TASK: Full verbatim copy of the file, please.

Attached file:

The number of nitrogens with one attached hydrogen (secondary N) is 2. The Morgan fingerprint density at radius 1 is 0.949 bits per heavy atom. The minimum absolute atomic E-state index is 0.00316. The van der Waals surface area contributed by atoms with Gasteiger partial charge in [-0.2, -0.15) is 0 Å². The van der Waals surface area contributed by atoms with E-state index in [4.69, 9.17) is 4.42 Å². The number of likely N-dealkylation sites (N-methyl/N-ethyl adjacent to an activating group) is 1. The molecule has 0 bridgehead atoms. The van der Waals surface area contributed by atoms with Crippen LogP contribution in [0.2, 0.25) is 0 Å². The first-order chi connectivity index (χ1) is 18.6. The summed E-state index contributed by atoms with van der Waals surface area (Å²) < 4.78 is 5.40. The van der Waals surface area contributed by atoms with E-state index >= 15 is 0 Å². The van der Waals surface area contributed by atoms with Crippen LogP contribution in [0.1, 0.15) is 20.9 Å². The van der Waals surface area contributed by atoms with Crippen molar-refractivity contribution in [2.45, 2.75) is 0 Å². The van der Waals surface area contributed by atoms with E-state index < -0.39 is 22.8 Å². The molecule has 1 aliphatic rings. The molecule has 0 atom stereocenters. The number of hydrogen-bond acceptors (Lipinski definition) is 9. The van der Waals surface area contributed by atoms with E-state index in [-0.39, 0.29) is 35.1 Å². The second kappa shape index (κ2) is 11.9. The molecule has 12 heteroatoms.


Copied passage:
The number of nitrogens with one attached hydrogen (secondary N) is 2. The Morgan fingerprint density at radius 1 is 0.949 bits per heavy atom. The minimum absolute atomic E-state index is 0.00316. The van der Waals surface area contributed by atoms with Gasteiger partial charge in [-0.2, -0.15) is 0 Å². The van der Waals surface area contributed by atoms with E-state index in [4.69, 9.17) is 4.42 Å². The number of likely N-dealkylation sites (N-methyl/N-ethyl adjacent to an activating group) is 1. The molecule has 0 bridgehead atoms. The van der Waals surface area contributed by atoms with Crippen LogP contribution in [0.2, 0.25) is 0 Å². The first-order chi connectivity index (χ1) is 18.6. The summed E-state index contributed by atoms with van der Waals surface area (Å²) < 4.78 is 5.40. The van der Waals surface area contributed by atoms with E-state index >= 15 is 0 Å². The van der Waals surface area contributed by atoms with Crippen LogP contribution in [0.1, 0.15) is 20.9 Å². The van der Waals surface area contributed by atoms with Crippen molar-refractivity contribution in [2.45, 2.75) is 0 Å². The van der Waals surface area contributed by atoms with E-state index < -0.39 is 22.8 Å². The molecule has 1 aliphatic rings. The molecule has 0 atom stereocenters. The number of hydrogen-bond acceptors (Lipinski definition) is 9. The van der Waals surface area contributed by atoms with E-state index in [-0.39, 0.29) is 35.1 Å². The second kappa shape index (κ2) is 11.9. The molecule has 12 heteroatoms.